If a working day is (for example) 9-3:10 so 6 hours and ten min but includes a ten min break is that legal? the shift is technically more than 6 hours but the actual hours worked are bang on 6 due to the break?
corinne - 23-Nov-17 @ 10:25 AM
Hi i worked a 13 and half hour shift lastnight my first onedrivingwith out any breakswhen i asked do we have a tea break the reply was no is this legal ots a new job so dont really won't to be the first one to complain
Lanny - 21-Nov-17 @ 1:42 PM
The above statement is a lie, the law states that during a 6 hour work period you are entitled to 1 20 minute uninterrupted meal break away from your work station NOT TO BE TAKEN AT THE BEGINNING OR END OF SHIFT. That means during a 12 hour shift your entitled by LAW to 2 20 minute breaks and if you drive a truck 3 20 minute uninterrupted meal breaks. Might I add that the 20 minutes starts from the moment you sit down with your meal infront of you, not including getting to and from the brew room or waiting in cue to be served.
Davehug7900 - 19-Nov-17 @ 3:21 PM
DDTelford - Your Question:
Please help! I’ve been offered a job Monday to Friday doing a 6am to 6pm shift driving a shunt wagon around a factory unit. I’ve got a class 1 (not needed as private ground) but they are only offering a 30 minute unpaid break, is this legal ? Does it come under the driving law ? Seems harsh just half hour break in 12 hours

Our Response:
It is legal. If you work over 12 hours, then you will be eligible for another break.
WorkplaceSafetyAdvice - 13-Nov-17 @ 11:34 AM
Please help! I’ve been offered a job Monday to Friday doing a 6am to 6pm shift driving a shunt wagon around a factory unit. I’ve got a class 1 (not needed as private ground) but they are only offering a 30 minute unpaid break, is this legal ? Does it come under the driving law ? Seems harsh just half hour break in 12 hours
DDTelford - 12-Nov-17 @ 7:28 PM
Jula - Your Question:
I work in McDonald's, there is 45 min unpaid break, if I work 9h shift can manager send me on break after 2 hour I start? For example I'm on 8am-5pm shift, and manager ask me at 10am to go break.Is that fine I will work 6 hour without break?

Our Response:
Theoretically, you can work for up to six hours without a break. However, according to the European Working Time Directive, and as specified in the article, your break must be given to you somewhere in the middle of your shift and not at the beginning or end of it, please see link here. Therefore, you would need to speak to your line manager directly about this and request your break somewhere during the middle of your shift.
WorkplaceSafetyAdvice - 2-Nov-17 @ 12:31 PM
Rhi - Your Question:
Hi.I work at a restaurant which also does functions. I work 16/17 hours 7 days a week continuously, without a break. How long should my breaks be each day?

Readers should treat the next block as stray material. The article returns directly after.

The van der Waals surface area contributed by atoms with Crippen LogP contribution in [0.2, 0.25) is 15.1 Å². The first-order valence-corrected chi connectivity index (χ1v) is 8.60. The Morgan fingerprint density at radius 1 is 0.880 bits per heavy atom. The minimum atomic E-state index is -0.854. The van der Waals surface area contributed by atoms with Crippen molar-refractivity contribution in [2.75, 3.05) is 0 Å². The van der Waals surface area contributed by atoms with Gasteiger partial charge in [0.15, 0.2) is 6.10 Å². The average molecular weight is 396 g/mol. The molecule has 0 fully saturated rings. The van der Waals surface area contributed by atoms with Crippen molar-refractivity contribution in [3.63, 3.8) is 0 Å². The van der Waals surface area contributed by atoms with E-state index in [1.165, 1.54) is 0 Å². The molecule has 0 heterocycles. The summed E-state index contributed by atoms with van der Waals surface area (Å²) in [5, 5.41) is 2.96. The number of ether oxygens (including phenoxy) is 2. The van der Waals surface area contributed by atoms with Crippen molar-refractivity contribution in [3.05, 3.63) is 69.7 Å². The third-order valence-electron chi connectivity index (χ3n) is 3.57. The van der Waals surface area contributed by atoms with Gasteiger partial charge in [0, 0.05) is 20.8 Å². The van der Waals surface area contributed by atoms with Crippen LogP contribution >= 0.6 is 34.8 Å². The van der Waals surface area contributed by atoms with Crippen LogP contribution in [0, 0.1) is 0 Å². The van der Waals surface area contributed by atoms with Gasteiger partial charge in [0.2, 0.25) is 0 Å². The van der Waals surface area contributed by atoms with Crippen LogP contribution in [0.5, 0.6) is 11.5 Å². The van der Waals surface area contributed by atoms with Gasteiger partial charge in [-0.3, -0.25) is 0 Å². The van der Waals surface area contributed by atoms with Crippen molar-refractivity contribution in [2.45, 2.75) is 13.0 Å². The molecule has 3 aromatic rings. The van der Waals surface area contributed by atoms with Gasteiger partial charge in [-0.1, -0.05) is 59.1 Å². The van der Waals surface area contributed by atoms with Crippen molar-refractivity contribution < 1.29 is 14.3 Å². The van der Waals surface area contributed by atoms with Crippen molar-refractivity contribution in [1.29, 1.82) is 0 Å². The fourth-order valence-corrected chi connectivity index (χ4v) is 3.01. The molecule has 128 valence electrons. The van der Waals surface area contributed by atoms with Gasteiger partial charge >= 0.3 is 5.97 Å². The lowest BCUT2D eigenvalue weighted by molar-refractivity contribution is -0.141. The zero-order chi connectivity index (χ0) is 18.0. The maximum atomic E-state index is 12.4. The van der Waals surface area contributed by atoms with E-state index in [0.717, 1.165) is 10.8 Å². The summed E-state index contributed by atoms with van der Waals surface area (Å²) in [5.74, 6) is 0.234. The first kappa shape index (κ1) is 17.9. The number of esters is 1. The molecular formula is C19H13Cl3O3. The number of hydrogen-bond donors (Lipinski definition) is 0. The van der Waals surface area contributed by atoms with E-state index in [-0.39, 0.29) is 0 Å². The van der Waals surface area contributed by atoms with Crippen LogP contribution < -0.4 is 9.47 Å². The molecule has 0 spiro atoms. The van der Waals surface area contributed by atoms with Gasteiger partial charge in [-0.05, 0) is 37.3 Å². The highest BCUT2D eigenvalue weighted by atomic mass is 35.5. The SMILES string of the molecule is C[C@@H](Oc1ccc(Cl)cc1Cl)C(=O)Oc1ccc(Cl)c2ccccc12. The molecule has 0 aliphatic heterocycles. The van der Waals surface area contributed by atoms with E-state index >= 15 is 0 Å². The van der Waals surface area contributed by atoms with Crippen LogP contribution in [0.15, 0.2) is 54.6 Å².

Our Response:
Your breaks should fit in with the break times as specified in this article ie, 20 minutes for every six hours that you work. It would also be advisable to read the terms and conditions of your employment contract, as this should tell you what your break-time allocation is. If you are working 16/17 hours you should be allocated 2 x 20 minute breaks. You are also entitled to an uninterrupted 24 hours without any work each week and an uninterrupted 48 hours without any work each fortnight, please see link here . You may wish to give ACAS a call to explore your rights fully as you should not be working this length of day across seven days per week without statutory rest.
WorkplaceSafetyAdvice - 2-Nov-17 @ 10:08 AM
Hi. I work at a restaurant which also does functions. I work 16/17 hours 7 days a week continuously, without a break. How long should my breaks be each day?
Rhi - 1-Nov-17 @ 6:55 PM
I work in McDonald's, there is 45 min unpaid break, if I work 9h shift can manager send me on break after 2 hour I start? For example I'm on 8am-5pm shift, and manager ask me at 10am to go break. Is that fine I will work 6 hour without break?
Jula - 1-Nov-17 @ 10:20 AM
Samantha Jayne Louis - Your Question:
I work 10 hours what are my legal right for a break

Our Response:
As specified in the article, you are entitled to one rest break of 20 minutes if you are employed for more than six hours. You would have to be employed for 12 hours or more to receive another 20 minute break.
WorkplaceSafetyAdvice - 31-Oct-17 @ 3:56 PM
Rosie - Your Question:
What breaks am I entitled to working 7 and half shift

Our Response:
As specified in the article, by law, you are entitled to one 20 minute break for every six hours you work. The terms of your employment contract should tell you more about the breaks you are allocated to by your employer.
WorkplaceSafetyAdvice - 31-Oct-17 @ 1:37 PM
I work 10 hours what are my legal right for a break
Samantha Jayne Louis - 31-Oct-17 @ 8:53 AM
What breaks am I entitled to working 7 and half shift
Rosie - 29-Oct-17 @ 10:11 PM